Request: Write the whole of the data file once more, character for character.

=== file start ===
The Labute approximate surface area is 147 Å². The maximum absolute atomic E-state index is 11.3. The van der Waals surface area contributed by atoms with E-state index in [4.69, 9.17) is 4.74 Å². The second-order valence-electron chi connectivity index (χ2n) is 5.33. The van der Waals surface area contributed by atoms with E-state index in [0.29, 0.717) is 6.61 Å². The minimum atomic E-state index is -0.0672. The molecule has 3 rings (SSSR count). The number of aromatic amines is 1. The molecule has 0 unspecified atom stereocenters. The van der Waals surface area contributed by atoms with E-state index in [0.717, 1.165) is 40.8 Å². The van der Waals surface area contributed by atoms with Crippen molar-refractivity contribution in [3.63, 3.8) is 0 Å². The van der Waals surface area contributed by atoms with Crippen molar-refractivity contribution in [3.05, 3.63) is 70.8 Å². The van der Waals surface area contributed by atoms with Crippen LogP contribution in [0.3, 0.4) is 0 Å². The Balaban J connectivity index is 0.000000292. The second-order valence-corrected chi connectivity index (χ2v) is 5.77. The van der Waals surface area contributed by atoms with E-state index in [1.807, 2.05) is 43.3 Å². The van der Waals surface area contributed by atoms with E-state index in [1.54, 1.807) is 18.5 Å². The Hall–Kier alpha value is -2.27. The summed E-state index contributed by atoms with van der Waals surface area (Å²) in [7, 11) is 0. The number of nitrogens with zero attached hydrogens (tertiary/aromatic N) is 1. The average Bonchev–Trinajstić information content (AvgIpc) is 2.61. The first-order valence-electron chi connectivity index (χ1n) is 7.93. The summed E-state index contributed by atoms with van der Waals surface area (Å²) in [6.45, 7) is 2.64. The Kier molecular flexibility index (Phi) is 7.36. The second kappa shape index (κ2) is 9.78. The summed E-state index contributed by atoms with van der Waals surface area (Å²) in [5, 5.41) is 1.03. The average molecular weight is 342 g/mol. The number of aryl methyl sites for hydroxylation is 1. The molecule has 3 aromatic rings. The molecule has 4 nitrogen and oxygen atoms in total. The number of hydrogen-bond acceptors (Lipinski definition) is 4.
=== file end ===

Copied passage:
The Labute approximate surface area is 147 Å². The maximum absolute atomic E-state index is 11.3. The van der Waals surface area contributed by atoms with E-state index in [4.69, 9.17) is 4.74 Å². The second-order valence-electron chi connectivity index (χ2n) is 5.33. The van der Waals surface area contributed by atoms with E-state index in [0.29, 0.717) is 6.61 Å². The minimum atomic E-state index is -0.0672. The molecule has 3 rings (SSSR count). The number of aromatic amines is 1. The molecule has 0 unspecified atom stereocenters. The van der Waals surface area contributed by atoms with E-state index in [0.717, 1.165) is 40.8 Å². The van der Waals surface area contributed by atoms with Crippen molar-refractivity contribution in [3.63, 3.8) is 0 Å². The van der Waals surface area contributed by atoms with Crippen molar-refractivity contribution in [3.05, 3.63) is 70.8 Å². The van der Waals surface area contributed by atoms with Crippen LogP contribution in [0.3, 0.4) is 0 Å². The Balaban J connectivity index is 0.000000292. The second-order valence-corrected chi connectivity index (χ2v) is 5.77. The van der Waals surface area contributed by atoms with E-state index in [1.807, 2.05) is 43.3 Å². The van der Waals surface area contributed by atoms with E-state index in [1.54, 1.807) is 18.5 Å². The Hall–Kier alpha value is -2.27. The summed E-state index contributed by atoms with van der Waals surface area (Å²) in [7, 11) is 0. The number of nitrogens with zero attached hydrogens (tertiary/aromatic N) is 1. The average Bonchev–Trinajstić information content (AvgIpc) is 2.61. The first-order valence-electron chi connectivity index (χ1n) is 7.93. The summed E-state index contributed by atoms with van der Waals surface area (Å²) in [6.45, 7) is 2.64. The Kier molecular flexibility index (Phi) is 7.36. The second kappa shape index (κ2) is 9.78. The summed E-state index contributed by atoms with van der Waals surface area (Å²) in [5, 5.41) is 1.03. The average molecular weight is 342 g/mol. The number of aryl methyl sites for hydroxylation is 1. The molecule has 3 aromatic rings. The molecule has 4 nitrogen and oxygen atoms in total. The number of hydrogen-bond acceptors (Lipinski definition) is 4.